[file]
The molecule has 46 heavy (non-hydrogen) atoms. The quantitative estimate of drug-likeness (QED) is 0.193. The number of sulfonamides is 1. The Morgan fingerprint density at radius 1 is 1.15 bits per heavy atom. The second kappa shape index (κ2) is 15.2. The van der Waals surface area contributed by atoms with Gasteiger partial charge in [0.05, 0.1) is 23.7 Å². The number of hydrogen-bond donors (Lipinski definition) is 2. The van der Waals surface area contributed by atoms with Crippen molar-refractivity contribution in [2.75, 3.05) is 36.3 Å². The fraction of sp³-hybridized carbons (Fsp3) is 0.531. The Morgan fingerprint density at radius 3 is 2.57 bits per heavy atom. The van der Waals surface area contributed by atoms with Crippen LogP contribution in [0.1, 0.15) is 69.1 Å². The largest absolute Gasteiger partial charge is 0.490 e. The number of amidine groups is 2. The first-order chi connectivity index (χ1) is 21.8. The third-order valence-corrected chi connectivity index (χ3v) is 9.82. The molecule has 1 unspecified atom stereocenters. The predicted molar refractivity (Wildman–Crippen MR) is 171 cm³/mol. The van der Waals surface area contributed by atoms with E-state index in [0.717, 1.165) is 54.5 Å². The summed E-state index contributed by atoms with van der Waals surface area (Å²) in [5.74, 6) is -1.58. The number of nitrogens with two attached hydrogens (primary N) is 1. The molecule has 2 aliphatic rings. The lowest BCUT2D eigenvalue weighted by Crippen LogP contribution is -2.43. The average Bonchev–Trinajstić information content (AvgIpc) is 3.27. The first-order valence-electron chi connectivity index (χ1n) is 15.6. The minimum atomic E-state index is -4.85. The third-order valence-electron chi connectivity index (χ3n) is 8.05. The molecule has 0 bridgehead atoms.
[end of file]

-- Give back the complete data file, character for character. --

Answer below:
The molecule has 46 heavy (non-hydrogen) atoms. The quantitative estimate of drug-likeness (QED) is 0.193. The number of sulfonamides is 1. The Morgan fingerprint density at radius 1 is 1.15 bits per heavy atom. The second kappa shape index (κ2) is 15.2. The van der Waals surface area contributed by atoms with Gasteiger partial charge in [0.05, 0.1) is 23.7 Å². The number of hydrogen-bond donors (Lipinski definition) is 2. The van der Waals surface area contributed by atoms with Crippen molar-refractivity contribution in [2.75, 3.05) is 36.3 Å². The fraction of sp³-hybridized carbons (Fsp3) is 0.531. The Morgan fingerprint density at radius 3 is 2.57 bits per heavy atom. The van der Waals surface area contributed by atoms with Crippen LogP contribution in [0.1, 0.15) is 69.1 Å². The largest absolute Gasteiger partial charge is 0.490 e. The number of amidine groups is 2. The first-order chi connectivity index (χ1) is 21.8. The third-order valence-corrected chi connectivity index (χ3v) is 9.82. The molecule has 1 unspecified atom stereocenters. The predicted molar refractivity (Wildman–Crippen MR) is 171 cm³/mol. The van der Waals surface area contributed by atoms with E-state index in [0.717, 1.165) is 54.5 Å². The summed E-state index contributed by atoms with van der Waals surface area (Å²) in [5.74, 6) is -1.58. The number of nitrogens with two attached hydrogens (primary N) is 1. The molecule has 2 aliphatic rings. The lowest BCUT2D eigenvalue weighted by Crippen LogP contribution is -2.43. The average Bonchev–Trinajstić information content (AvgIpc) is 3.27. The first-order valence-electron chi connectivity index (χ1n) is 15.6. The minimum atomic E-state index is -4.85. The third-order valence-electron chi connectivity index (χ3n) is 8.05. The molecule has 0 bridgehead atoms.